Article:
Myth 4: If my neighbours home tested low, my home should be low as well.

Fact: Radon gas level in a home is affected by many factors and can vary even within next door neighbours. Even identical duplex units, built by the same builder using the same materials, can still have different radon concentrations. That is why it important that every home is tested.

Myth 5: Radon is not a problem  around the area where I live.

Fact: While some areas can be identified on radon maps as ‘low risk’ it does not mean there is no radon gas. Radon exists to some extent in every home.  It is still possible that a house in a ‘low risk’ area test high for radon. Health Canada says there are no radon-free areas in Canada.  It is still important to test every home.

Myth 6: If radon gas exposure is serious, how come I have not heard anything from the government?

Fact: The nature of the media means we are likely to be exposed to sensational news.  If a family is killed in a drunk-driving related crash, they receive much media and drunk driving will be condemned, rightfully. Radon killed 8 people per day in Canada in 2014. This fact will not be prominently featured in the media. The US and most countries in Europe have passed some legislation on radon. For example you cannot open a day care in Florida without a radon test. The Government of Canada, through Health Canada, has spent millions establishing and radon guideline, certification programs for radon professionals, media campaigns and radon outreach. More work is need by all levels of government in Canada to raise more awareness about radon gas.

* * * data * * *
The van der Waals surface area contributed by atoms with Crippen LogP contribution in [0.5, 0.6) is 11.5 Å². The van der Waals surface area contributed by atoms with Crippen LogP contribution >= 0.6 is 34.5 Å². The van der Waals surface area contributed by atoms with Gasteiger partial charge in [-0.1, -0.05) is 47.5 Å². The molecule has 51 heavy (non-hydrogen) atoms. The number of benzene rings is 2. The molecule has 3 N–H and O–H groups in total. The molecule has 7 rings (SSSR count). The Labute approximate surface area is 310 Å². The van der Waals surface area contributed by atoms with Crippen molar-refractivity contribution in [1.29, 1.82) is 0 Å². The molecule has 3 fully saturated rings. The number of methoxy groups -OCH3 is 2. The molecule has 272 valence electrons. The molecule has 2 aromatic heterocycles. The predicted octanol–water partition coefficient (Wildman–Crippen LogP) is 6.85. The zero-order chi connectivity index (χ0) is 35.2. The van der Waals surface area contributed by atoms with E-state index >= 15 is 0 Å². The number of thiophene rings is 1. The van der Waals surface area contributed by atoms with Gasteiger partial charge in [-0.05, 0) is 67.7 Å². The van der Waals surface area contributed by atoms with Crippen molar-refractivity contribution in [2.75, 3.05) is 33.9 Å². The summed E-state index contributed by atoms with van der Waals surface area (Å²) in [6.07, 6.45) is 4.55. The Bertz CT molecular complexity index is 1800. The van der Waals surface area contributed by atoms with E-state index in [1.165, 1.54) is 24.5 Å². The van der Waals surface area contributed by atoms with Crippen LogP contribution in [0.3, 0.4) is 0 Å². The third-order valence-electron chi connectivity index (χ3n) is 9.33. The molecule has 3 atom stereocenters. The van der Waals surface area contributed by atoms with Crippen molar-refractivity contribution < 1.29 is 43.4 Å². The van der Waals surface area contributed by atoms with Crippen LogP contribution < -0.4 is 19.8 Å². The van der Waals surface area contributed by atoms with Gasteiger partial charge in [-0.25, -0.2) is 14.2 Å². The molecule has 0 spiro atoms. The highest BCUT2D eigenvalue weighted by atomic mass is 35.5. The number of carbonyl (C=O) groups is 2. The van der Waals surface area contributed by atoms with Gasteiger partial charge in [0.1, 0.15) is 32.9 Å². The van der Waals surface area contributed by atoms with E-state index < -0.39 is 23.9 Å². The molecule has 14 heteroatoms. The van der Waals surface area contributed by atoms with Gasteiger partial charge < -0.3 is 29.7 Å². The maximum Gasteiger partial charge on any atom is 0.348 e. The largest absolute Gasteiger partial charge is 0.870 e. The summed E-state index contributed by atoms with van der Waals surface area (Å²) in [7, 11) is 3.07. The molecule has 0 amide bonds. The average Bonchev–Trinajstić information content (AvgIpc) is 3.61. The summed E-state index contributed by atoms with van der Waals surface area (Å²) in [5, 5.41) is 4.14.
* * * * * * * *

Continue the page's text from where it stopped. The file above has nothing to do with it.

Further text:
Myth 7: It’s difficult to sell homes where radon problems have been discovered.

Fact: A radon problem is easy to fix and there are no laws that block the sale of any home that has been tested. In fact, having tested to ensure radon levels are low or having fixed a radon problem can be good selling point for a house.

Myth 8: Radon is not a problem in our province.

Fact: High radon gas levels have been found in every province or territory. The only way to be sure about radon levels in your home is to test.

Myth 9: Radon is naturally occurring so it must be safe.

Fact: Radon gas is naturally produced, but so are mercury and lead. Being naturally occurring does not equate to being safe. When you go to a zoo or nature park, you enjoy seeing the animals, and take measures not to come into contact with the ones that could cause harm to you. Similarly with radon, the key is knowing our health risks and taking action to avoid them.

Myth 10: I ventilate my home well, so I am safe from radon gas

Fact: Ventilation can help a bit with reducing the concentration of radon gas. However, research has shown that ventilation can both reduce and increase radon levels. Ventilation can reduce radon levels moving radon outdoors. Ventilation can also increase radon levels by creating a negative pressure that can cause a suction effect on the soil, thus increasing contribution from radon source.

The bottom line is; testing is the only way to know whether your home has a radon problem.